About 8 months ago it split open again and she was in agony and would scream when walking, she held on to her urine, I tried everything we were told, like place her in luke warm water and encourage her to pee, but nothing. She went 25 hrs with no urination, and with a hard tummy we took her into the ER. They checked her bladder and sure enough it was too full.

Anyway with lots of screaming and tears, they cathertered her at 29 hrs of absent urination, and referred us back to the childrens hospital, we were seen within a week, and they did offer to use an ear bud and some lidocaine and open it there and then, but said it will just heal back up, so we opted not to. My husband asked if we could put vasaline to stop the sting and stop it from fusing back up (as his mum used it on his lil sister with her labial adhesion 27yrs ago), and they said that is actually the best solution to stop the sting and to stop it closing back up, they said 2 months would be enough, but with the pain she was in I didn't want it fusing back up, I do it daily and they said it's fine to do it daily. It's now a daily routine.

So every day now at bed time, I soften some vasaline with an ear bud and distract her with makeup and I place it on (with the soft ear bud, I don't use my fingers), to this day (touch wood) she's had no discomfort/pain or absent urination. And vasaline is absolutely safe to place on that area. I do remind her often if she needs some vasaline during the day to let mummy know. I'm 34 weeks pregnant with baby girl number 2 and will be applying vasaline as labial adhesion runs in the hubbies family.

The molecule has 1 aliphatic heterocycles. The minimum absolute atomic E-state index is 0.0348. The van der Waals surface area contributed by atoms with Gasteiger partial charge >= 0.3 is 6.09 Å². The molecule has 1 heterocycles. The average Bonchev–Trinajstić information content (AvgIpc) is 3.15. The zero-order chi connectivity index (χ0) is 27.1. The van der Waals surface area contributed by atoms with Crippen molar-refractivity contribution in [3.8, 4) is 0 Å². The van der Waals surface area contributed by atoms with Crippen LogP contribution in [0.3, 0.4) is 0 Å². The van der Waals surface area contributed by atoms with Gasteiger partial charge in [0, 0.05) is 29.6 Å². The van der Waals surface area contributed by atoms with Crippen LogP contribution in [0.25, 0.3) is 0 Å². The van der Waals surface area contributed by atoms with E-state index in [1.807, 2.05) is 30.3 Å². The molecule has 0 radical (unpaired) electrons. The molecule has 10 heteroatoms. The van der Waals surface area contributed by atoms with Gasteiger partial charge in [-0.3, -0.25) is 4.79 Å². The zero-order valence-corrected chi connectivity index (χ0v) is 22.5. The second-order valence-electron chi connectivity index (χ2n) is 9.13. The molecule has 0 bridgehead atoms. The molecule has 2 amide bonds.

Also we were told to remind her to pat when she wees, not to wipe and when it's sensitive to use wet wipes. We also found using full cotton undies, and only bathing with baby bath to help not irritate, as bubble bath can be harsh on that area. And we also use sensitive laundry liquid on all her clothes and never switch toilet paper or laundry liquids as these can cause it to flare up. When she was in nappies we were told to stick to one brand of nappies (we used huggies as we found it wicked better) and have as much nappy free time as possible.

She was initially given celestone to place on it, as it has a high success rate of opening up labial adhesion, but it doesn't guarantee it will stay open. We don't use it. We have stuck to the vasaline. I'm available on [email protected] if you'd like any more info. I hope your little one finds a solution soon.